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Learning how to build Lotus Seven replicas...together!
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PostPosted: March 29, 2017, 9:27 pm 
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Joined: February 2, 2017, 1:02 am
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Hi all, me and my buddy are building a +442E and he stumbled across a Duracraft HBS-346 bandsaw. Supposedly it was gutless and he picked it up cheap. We got it back to his shop and found one of the pulleys has a set screw that wasn't tightened down. So the motor spins but wouldn't turn the blade very much. Before we go crazy and start using this for our build is there any other things we should check? And what pulley speed is good for cutting tubing? Been enjoying learning and reading lots about building these cars on this site and excited to build one of my dream cars.


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PostPosted: March 29, 2017, 10:03 pm 
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Always Moore!
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Joined: November 9, 2007, 3:40 pm
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Location: Fort Worth, TX
Looks like the same bandsaw a bunch of us got from HF.

There isn't much to them. Keep fresh oil in the gearbox and the guides aligned; they'll do good enough work.

I recently did a bit of a rebuild on mine since a bearing and oil seal failed. I was originally going to toss it and get another one for $160 until I realized they are no longer regularly $160 like they were back in 2010. The sheet metal stand is really the only weak point. Most people build something better once they get sick of dealing with it.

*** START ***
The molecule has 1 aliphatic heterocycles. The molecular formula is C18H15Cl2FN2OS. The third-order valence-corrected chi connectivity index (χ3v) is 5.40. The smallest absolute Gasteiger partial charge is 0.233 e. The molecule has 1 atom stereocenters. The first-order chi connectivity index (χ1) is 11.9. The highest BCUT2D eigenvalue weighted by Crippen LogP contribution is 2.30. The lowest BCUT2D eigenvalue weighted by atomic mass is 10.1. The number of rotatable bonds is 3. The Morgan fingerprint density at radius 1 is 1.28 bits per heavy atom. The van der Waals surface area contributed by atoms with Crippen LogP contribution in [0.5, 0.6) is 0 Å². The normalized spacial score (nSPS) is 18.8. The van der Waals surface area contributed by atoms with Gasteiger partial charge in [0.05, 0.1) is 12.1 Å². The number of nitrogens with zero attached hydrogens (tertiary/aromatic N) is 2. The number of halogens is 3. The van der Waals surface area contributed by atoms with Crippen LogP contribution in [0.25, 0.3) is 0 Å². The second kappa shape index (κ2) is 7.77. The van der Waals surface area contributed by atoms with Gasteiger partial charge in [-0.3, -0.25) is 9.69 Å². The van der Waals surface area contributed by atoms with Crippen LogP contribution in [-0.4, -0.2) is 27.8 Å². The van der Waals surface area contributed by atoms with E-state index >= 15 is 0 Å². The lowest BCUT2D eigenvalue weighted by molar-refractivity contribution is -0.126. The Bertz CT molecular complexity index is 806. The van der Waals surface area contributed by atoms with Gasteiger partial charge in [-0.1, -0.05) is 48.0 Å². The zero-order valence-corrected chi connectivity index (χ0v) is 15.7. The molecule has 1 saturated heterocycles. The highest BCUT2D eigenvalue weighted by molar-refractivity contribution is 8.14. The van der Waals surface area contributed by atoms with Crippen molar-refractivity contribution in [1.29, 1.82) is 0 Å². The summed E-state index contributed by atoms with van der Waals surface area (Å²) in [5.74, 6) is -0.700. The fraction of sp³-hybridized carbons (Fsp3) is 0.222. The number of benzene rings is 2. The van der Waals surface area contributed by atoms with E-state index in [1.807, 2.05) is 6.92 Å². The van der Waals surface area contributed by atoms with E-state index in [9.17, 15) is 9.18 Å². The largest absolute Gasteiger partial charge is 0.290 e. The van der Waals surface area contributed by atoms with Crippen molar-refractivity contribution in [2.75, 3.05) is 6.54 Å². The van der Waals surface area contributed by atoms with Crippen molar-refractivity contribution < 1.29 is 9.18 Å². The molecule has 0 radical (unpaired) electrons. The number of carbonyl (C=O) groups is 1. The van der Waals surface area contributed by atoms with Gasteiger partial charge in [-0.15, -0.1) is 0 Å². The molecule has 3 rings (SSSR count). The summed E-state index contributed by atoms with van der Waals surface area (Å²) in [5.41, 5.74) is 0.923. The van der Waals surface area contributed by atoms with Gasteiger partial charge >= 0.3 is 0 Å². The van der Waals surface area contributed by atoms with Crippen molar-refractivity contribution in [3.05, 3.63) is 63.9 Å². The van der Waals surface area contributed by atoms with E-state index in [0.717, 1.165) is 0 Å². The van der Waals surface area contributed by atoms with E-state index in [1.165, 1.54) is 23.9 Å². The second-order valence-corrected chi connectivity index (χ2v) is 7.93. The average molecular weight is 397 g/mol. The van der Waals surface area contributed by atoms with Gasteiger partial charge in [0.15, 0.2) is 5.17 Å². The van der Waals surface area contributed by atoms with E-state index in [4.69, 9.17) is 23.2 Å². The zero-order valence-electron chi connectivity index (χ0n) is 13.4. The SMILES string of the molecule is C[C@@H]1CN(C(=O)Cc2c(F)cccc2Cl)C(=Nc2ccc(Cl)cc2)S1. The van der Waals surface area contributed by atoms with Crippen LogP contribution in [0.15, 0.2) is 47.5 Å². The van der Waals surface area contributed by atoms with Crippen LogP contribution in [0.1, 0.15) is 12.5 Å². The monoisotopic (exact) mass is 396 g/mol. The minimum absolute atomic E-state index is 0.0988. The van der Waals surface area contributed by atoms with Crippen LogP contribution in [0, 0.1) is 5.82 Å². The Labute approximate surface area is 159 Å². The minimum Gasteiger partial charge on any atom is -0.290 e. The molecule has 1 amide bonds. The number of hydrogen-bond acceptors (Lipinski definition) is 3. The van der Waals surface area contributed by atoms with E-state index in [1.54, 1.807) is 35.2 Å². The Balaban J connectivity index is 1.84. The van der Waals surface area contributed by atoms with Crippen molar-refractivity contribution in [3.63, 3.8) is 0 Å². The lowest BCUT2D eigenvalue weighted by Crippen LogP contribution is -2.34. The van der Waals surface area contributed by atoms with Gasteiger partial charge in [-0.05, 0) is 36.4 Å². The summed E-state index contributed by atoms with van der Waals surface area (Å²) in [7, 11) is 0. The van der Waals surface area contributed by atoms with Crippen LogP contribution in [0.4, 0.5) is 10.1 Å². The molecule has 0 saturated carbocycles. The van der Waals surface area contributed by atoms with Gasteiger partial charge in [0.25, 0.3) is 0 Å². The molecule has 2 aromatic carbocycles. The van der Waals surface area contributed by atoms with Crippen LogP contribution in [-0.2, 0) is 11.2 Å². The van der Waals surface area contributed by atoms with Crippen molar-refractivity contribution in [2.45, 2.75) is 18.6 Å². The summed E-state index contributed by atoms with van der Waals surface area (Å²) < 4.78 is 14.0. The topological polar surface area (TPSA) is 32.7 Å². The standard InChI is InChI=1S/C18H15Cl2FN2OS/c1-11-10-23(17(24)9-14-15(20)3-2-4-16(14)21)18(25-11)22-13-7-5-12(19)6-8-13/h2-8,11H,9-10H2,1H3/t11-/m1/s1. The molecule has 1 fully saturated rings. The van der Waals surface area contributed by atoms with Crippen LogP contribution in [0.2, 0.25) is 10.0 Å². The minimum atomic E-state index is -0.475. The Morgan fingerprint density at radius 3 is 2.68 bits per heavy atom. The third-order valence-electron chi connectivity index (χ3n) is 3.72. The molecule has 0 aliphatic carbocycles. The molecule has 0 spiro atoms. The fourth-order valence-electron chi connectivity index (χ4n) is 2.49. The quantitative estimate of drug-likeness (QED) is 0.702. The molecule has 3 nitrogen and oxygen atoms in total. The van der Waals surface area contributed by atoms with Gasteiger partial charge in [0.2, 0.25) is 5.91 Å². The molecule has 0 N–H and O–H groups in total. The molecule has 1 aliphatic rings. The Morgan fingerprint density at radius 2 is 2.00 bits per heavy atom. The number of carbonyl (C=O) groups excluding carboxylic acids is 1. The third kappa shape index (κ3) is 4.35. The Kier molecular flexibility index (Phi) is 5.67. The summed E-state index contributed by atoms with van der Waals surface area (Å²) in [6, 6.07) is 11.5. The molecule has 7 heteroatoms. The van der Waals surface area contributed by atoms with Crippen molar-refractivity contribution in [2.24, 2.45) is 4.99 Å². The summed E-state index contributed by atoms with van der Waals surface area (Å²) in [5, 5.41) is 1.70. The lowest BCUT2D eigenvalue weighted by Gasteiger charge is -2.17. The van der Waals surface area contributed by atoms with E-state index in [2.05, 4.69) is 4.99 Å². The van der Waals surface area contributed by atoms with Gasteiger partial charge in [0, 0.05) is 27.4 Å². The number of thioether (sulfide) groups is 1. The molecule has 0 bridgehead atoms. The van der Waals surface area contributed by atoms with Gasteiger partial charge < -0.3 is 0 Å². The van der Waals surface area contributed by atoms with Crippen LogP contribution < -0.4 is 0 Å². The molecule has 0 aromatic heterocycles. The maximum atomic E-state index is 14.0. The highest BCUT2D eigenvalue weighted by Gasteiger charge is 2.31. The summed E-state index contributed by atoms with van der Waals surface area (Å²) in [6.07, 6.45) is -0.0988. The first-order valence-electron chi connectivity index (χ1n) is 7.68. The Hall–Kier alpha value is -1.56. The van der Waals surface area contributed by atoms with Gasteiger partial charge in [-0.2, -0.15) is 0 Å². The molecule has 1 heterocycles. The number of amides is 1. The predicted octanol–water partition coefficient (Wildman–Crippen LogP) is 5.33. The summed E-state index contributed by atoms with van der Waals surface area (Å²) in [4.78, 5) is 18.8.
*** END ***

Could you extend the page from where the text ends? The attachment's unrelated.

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PostPosted: March 30, 2017, 12:57 am 
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Joined: January 5, 2017, 11:36 am
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Does it have ball bearings for the saw wheels? I have an early one (1981) that has no ball bearings just a sleeve that needs oiled. The blades wheels also have a set screw I think. If it does have ball bearings I would check that they are seized or something.

You can also take out the 4 screws on the gear box and check for trashed gears. A good time to upgrade the gear oil if the brass gears are good (the factory stuff is no good anyway). If not check eBay replacements do pop up.

Keep in mind metal saws turn much slower than wood saws. So maybe yours is in the realm of normal.

Personally I like low speeds, the USA made hft blades last longer that way. You can always do a simple oiling system too. I got mine used without a stand and mounted it to a two drawer file cabinet with a bedframe angle iron and castor's to make a dolly underneath. I bolted the saw base to some 4x4 lumber as a spacer between the cabinet and the base. That way I can fit a cookie sheet under the cutting area to catch the shavings and oil.


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PostPosted: March 30, 2017, 6:51 pm 
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Joined: May 27, 2006, 9:46 pm
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Location: BC, Canada. eh?
I used one of those to cut all the tubes for my entire frame. It worked perfectly, made clean, precise cuts, and made no heat at the cuts at all. It was worth every, single penny I paid for it (which wasn't much, even though I bought it new!). I still use it often for long, slow cuts through heavy stock, such as through 2" diameter solid steel stock, etc.

If you can get it running freely, you've made a great score, IMHO.

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PostPosted: March 31, 2017, 8:45 am 
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Joined: September 22, 2005, 8:12 am
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Spend some time shimming the blade guides, and the camber on the top idler wheel.
Check out McMaster-carr for Bi-metal blades.
Dave W


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PostPosted: April 5, 2017, 8:32 pm 
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Joined: February 2, 2017, 1:02 am
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Thanks for all the replies folks. It does mean a lot. Me and my buddy got the set screws tightened on the pulleys for the electric motor, checked the gearbox, and made adjustments. Set it up to run on the slowest speed pulley set. Everything ran good so we tested cutting a piece of exhaust tubing and it worked great. The blade even looks pretty good so we'll see how it goes once we start using it to cut tubing for the build. :cheers:


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